Business Illawarra executive forum speech

University of Wollongong

ANGUS TAYLOR: It's wonderful to be here back in Wollongong at the University of Wollongong. I came here about five years ago looking at some of the innovations that were going on here, and I'm looking forward to seeing more of it in the next little while. But I have been keeping a close eye on it in my time as Energy Minister. 

It's also particularly good to be back Wollongong – my first job out of university was at the Port Kembla steelworks. You know the first job you ever have out of university I guess has a particular meaning to you. But I am very proud that this steelworks is still going gangbusters after all that time. 

If you'd asked me back in what was then – it was around 1993, 1994, whether by 2022 the steelworks would still be here, I would have hesitated. And I think we all would have because it was a very uncertain world we've had over the last 30 years for manufacturing and industry in this country. But it's just brilliant to see that it is going from strength to strength – very clearly from the profit results we saw today. It's in very rude health, which is absolutely wonderful. And important for the workers and the industries in this region. As you rightly point out, they've been the traditional industries in this region for a long while.

Can I acknowledge Patricia Davidson, very good to have you here and the Mayor of Wollongong, Gordon, wherever you are. I know you're here somewhere, but it's good to see you. And really I appreciate the opportunity to be here to be talking with the chamber. 

Look, University of Wollongong – I don't need to tell you this, is front and centre of a manufacturing ecosystem that is much bigger than just Wollongong. I mean, I think the strength of manufacturing in Wollongong is something that is very key to people who live here, but what I also see is the connectivity and the network, the broader network, around it. Wollongong, I think, has the potential to play an enormously important role in manufacturing ecosystem in this country in the years to come. 

And I was amazed to learn that a member of the faculty here, Jerry Swiegers – I think I got the pronunciation right - spun off six companies, attracted $100 million of investment in commercializing research, which is a really strong focus for the government. 

We've just made a very significant announcement on the importance of commercializing research in recent weeks. We're backing one of those companies Hysata, through our Clean Energy Finance Corporation, focused on hydrogen.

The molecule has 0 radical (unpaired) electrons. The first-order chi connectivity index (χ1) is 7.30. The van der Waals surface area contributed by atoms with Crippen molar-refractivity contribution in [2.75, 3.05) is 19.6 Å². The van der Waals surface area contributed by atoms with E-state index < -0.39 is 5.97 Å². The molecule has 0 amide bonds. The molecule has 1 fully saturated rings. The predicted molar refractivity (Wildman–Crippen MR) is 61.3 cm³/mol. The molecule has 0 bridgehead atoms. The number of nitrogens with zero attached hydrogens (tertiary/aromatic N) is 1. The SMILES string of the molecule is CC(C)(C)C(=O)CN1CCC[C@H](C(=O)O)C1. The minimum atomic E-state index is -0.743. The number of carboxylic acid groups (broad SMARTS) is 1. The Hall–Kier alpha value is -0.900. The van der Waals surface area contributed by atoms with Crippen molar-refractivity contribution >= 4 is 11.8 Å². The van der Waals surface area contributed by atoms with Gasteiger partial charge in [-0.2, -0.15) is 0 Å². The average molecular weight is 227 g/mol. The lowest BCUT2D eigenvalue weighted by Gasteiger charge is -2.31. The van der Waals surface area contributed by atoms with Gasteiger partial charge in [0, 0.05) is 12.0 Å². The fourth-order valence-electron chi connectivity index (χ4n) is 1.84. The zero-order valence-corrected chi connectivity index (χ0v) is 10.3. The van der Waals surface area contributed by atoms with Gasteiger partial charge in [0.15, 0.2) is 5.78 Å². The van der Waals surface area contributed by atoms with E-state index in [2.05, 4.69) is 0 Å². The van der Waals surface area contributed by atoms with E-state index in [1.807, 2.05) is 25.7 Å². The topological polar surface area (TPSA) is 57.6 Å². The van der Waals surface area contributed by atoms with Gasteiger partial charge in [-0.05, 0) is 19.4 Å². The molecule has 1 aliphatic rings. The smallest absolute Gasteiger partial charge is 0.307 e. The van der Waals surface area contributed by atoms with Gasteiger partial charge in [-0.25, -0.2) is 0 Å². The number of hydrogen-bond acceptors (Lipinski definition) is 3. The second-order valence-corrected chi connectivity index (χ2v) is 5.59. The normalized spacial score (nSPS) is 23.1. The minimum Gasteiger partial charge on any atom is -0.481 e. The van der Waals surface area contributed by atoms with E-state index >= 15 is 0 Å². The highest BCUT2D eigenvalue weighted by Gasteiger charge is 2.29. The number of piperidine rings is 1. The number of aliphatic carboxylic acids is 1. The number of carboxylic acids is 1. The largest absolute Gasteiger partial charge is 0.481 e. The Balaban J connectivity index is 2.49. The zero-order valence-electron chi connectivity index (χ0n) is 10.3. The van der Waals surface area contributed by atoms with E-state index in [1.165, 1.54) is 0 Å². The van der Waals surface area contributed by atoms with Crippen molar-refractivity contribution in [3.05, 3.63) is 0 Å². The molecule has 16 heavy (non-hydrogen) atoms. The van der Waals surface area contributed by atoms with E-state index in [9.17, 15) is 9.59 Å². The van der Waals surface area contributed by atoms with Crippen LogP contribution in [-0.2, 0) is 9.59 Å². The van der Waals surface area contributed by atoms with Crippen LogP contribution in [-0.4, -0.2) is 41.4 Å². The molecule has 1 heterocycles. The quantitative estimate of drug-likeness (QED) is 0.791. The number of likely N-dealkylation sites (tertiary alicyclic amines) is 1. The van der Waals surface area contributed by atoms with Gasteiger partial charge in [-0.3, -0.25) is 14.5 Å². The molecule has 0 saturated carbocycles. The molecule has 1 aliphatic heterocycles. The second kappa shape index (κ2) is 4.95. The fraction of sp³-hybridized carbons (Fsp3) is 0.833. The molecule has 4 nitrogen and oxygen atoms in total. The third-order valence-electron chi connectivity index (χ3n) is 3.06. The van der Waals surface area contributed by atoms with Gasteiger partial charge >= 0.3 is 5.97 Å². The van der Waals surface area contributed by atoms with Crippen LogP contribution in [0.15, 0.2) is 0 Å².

And the ARC Research Hub for Australian steel innovation, which is led by Dr Paul Zulli is another great example of internationally recognised research and industries coming together to push the boundaries of what's possible in traditional industries, something that I feel very strongly about. 

Having spent my career working in traditional industries and seeing the importance of evolution of those industries through the deployment of smart technologies to make us more competitive and cleaner, more sustainable, this is something that I think Wollongong has the potential to play a significant role in, not just for Australia but for the world. 

The Illawarra, of course, has for a long time been the home of the Aussie blue-collar worker, and we should be very proud of that role in Wollongong. And if we can secure our manufacturing sector's energy future it will remain so. And we're certainly determined as a government to see that happening. 

World-class steelmakers and coal miners have been in this region for almost 180 years. That's a stellar contribution. The metallurgical coal mined in this area is used in steel making here at BlueScope and exported right across the globe, has been an important part, and will remain an important part, of industry for this region and for Australia for many years to come. 

And, of course, BlueScope itself employs around 3000 people directly and 10,000 in downstream businesses. It remains a very important part of the ecosystem here. It will continue to be a critical industry for communities for many years to come. 

Now, as many of you would know, these industries are important more broadly for Australia – met coal is – we are the world's largest exporter of metallurgical coal. We're also the fourth largest energy exporter in the world. 

And this puts Australia in an extremely important position, not just for bringing down our own emissions and investing in the technologies that matter for Australia's future, but our role in that bridge between developed countries and the developing world that needs growth, that needs industrialisation, that needs development is a really crucial one and one that we should – we should take a real responsibility for that role and we should recognise that the particular role Australia is already playing in this at places like the University of Wollongong.